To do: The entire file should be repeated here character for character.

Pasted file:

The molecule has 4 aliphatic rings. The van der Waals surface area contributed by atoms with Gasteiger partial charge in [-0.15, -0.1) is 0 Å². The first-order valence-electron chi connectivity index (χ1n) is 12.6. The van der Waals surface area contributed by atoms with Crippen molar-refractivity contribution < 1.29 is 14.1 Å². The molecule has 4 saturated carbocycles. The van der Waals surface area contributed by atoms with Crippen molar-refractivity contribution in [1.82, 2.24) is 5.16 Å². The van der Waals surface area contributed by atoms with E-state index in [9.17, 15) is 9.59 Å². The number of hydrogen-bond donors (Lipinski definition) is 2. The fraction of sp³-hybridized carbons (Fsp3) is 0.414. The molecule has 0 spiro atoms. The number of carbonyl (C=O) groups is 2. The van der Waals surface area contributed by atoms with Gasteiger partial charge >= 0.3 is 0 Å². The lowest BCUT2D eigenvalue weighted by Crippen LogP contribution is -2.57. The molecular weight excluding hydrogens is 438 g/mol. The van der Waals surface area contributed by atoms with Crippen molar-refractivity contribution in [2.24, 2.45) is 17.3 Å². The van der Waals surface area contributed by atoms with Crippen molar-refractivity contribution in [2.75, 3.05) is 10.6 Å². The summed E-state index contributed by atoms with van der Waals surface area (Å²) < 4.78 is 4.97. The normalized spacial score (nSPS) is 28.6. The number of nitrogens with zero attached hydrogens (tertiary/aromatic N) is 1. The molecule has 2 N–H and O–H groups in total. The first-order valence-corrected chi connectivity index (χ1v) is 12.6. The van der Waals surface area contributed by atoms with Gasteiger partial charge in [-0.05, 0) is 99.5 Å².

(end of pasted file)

The molecule has 4 aliphatic rings. The van der Waals surface area contributed by atoms with Gasteiger partial charge in [-0.15, -0.1) is 0 Å². The first-order valence-electron chi connectivity index (χ1n) is 12.6. The van der Waals surface area contributed by atoms with Crippen molar-refractivity contribution < 1.29 is 14.1 Å². The molecule has 4 saturated carbocycles. The van der Waals surface area contributed by atoms with Crippen molar-refractivity contribution in [1.82, 2.24) is 5.16 Å². The van der Waals surface area contributed by atoms with E-state index in [9.17, 15) is 9.59 Å². The number of hydrogen-bond donors (Lipinski definition) is 2. The fraction of sp³-hybridized carbons (Fsp3) is 0.414. The molecule has 0 spiro atoms. The number of carbonyl (C=O) groups is 2. The van der Waals surface area contributed by atoms with Gasteiger partial charge >= 0.3 is 0 Å². The lowest BCUT2D eigenvalue weighted by Crippen LogP contribution is -2.57. The molecular weight excluding hydrogens is 438 g/mol. The van der Waals surface area contributed by atoms with Crippen molar-refractivity contribution in [2.24, 2.45) is 17.3 Å². The van der Waals surface area contributed by atoms with Crippen molar-refractivity contribution in [2.75, 3.05) is 10.6 Å². The summed E-state index contributed by atoms with van der Waals surface area (Å²) < 4.78 is 4.97. The normalized spacial score (nSPS) is 28.6. The number of nitrogens with zero attached hydrogens (tertiary/aromatic N) is 1. The molecule has 2 N–H and O–H groups in total. The first-order valence-corrected chi connectivity index (χ1v) is 12.6. The van der Waals surface area contributed by atoms with Gasteiger partial charge in [-0.05, 0) is 99.5 Å².